Over the nearly two years that we have been meeting as writers, we have enjoyed the thrill of seeing some of our pieces published and have been filled with gratitude, reflecting that, without the support our intimate group provides and the steady motivation it gives to keep writing, these published pieces might never have been written. More important than being published, we each have found great satisfaction in writing material that was resting latent within us to write but that we had not made the time to write previously. We feel a sense of “rightness” to be getting the words down, to be doing the work. Just as pleasurable, if not more so, is the honor of reading each other’s work and having the privilege to provide insightful feedback. So many of my pieces have been made far stronger thanks to the thoughtful, constructive observations and promptings of these two beloved women. We intentionally keep our feedback mostly positive, recognizing that it is difficult to share our writing with others, risking embarrassment or discouragement. Writers can be very sensitive people. But, we do ask helpful questions that lead to improvements, and we do ask each other for specific critiques when we’re unsure of certain elements of a piece and are willing to seek honest input. We are aware that what we are offering each other each month is something very precious, causing our lives to feel both more balanced and expansive, making it easier to breathe in the midst of whatever chaos the world produces year to year. After meeting with these muses, I always feel like expressing one of Natalie’s signature remarks, “What fortune!”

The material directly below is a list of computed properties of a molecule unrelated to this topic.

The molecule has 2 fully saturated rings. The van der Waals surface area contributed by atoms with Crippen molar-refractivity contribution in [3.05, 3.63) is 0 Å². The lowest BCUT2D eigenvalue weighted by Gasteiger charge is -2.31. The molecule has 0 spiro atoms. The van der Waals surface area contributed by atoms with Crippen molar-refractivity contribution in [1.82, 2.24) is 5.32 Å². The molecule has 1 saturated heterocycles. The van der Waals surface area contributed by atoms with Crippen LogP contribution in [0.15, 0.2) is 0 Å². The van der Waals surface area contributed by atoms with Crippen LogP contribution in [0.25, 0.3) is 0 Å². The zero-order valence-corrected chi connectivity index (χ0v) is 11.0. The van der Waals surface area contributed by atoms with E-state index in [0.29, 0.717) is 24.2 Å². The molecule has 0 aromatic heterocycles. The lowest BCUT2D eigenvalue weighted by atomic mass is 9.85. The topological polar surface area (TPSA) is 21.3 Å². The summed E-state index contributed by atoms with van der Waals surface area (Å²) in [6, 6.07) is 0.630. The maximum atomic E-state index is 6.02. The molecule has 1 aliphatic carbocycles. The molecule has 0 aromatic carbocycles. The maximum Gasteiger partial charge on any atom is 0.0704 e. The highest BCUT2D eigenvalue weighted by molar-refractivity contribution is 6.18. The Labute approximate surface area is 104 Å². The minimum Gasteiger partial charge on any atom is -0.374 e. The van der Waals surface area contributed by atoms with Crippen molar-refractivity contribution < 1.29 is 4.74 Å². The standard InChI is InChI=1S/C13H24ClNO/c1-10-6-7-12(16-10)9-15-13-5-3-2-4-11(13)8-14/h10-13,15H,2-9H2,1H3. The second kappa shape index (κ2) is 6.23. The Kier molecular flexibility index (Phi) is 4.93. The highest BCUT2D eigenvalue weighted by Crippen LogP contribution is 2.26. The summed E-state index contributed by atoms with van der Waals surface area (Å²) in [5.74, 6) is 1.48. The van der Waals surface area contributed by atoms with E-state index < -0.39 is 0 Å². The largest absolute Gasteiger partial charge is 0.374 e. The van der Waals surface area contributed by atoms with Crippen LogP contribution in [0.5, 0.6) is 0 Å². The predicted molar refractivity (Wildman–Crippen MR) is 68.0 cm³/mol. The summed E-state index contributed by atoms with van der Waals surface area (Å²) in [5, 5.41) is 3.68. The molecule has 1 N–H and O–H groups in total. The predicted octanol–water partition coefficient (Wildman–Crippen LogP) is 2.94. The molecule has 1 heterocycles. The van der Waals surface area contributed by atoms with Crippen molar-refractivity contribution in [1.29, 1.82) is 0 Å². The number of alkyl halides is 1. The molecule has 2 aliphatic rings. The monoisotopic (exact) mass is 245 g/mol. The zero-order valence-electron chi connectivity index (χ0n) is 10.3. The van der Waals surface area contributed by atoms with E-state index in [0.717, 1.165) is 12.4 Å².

From Charleston Farmhouse. Photo Credit: The Blue Flower.


Take a moment to “think back through [your] mothers.” What women have influenced you most? What women writers, specifically, have influenced you in how you think, in what you choose to read, in how you write or create? Which women in your real life have been muses to you: sources of inspiration, of connection to your truest and most creative self? Have you thanked them recently? Do you have the ability to do that this week? Are you functioning as a muse in another woman’s life? How might you do more of this? How might you champion other women to use their talents, to use their voice, and to create things of beauty and importance?


From Charleston Farmhouse. Photo Credit: The Blue Flower.

From Charleston Farmhouse. Photo Credit: The Blue Flower.